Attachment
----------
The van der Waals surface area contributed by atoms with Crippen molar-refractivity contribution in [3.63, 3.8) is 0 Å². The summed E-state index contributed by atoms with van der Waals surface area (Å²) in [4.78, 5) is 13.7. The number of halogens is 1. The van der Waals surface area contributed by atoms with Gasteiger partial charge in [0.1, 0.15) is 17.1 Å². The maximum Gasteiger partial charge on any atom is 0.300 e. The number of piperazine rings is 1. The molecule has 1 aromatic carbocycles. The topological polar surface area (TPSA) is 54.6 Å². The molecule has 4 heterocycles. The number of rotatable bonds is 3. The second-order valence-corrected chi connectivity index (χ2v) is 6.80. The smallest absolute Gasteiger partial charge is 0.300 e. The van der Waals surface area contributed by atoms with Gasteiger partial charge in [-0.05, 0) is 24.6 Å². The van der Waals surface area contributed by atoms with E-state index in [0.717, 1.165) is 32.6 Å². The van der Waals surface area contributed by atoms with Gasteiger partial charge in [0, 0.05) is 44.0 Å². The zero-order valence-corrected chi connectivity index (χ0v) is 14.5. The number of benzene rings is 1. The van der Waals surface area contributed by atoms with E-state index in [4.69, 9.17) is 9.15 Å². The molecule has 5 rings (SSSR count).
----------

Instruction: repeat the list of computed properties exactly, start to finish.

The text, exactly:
The van der Waals surface area contributed by atoms with Crippen molar-refractivity contribution in [3.63, 3.8) is 0 Å². The summed E-state index contributed by atoms with van der Waals surface area (Å²) in [4.78, 5) is 13.7. The number of halogens is 1. The van der Waals surface area contributed by atoms with Gasteiger partial charge in [0.1, 0.15) is 17.1 Å². The maximum Gasteiger partial charge on any atom is 0.300 e. The number of piperazine rings is 1. The molecule has 1 aromatic carbocycles. The topological polar surface area (TPSA) is 54.6 Å². The molecule has 4 heterocycles. The number of rotatable bonds is 3. The second-order valence-corrected chi connectivity index (χ2v) is 6.80. The smallest absolute Gasteiger partial charge is 0.300 e. The van der Waals surface area contributed by atoms with Gasteiger partial charge in [-0.05, 0) is 24.6 Å². The van der Waals surface area contributed by atoms with E-state index in [0.717, 1.165) is 32.6 Å². The van der Waals surface area contributed by atoms with Gasteiger partial charge in [0, 0.05) is 44.0 Å². The zero-order valence-corrected chi connectivity index (χ0v) is 14.5. The number of benzene rings is 1. The van der Waals surface area contributed by atoms with E-state index in [4.69, 9.17) is 9.15 Å². The molecule has 5 rings (SSSR count).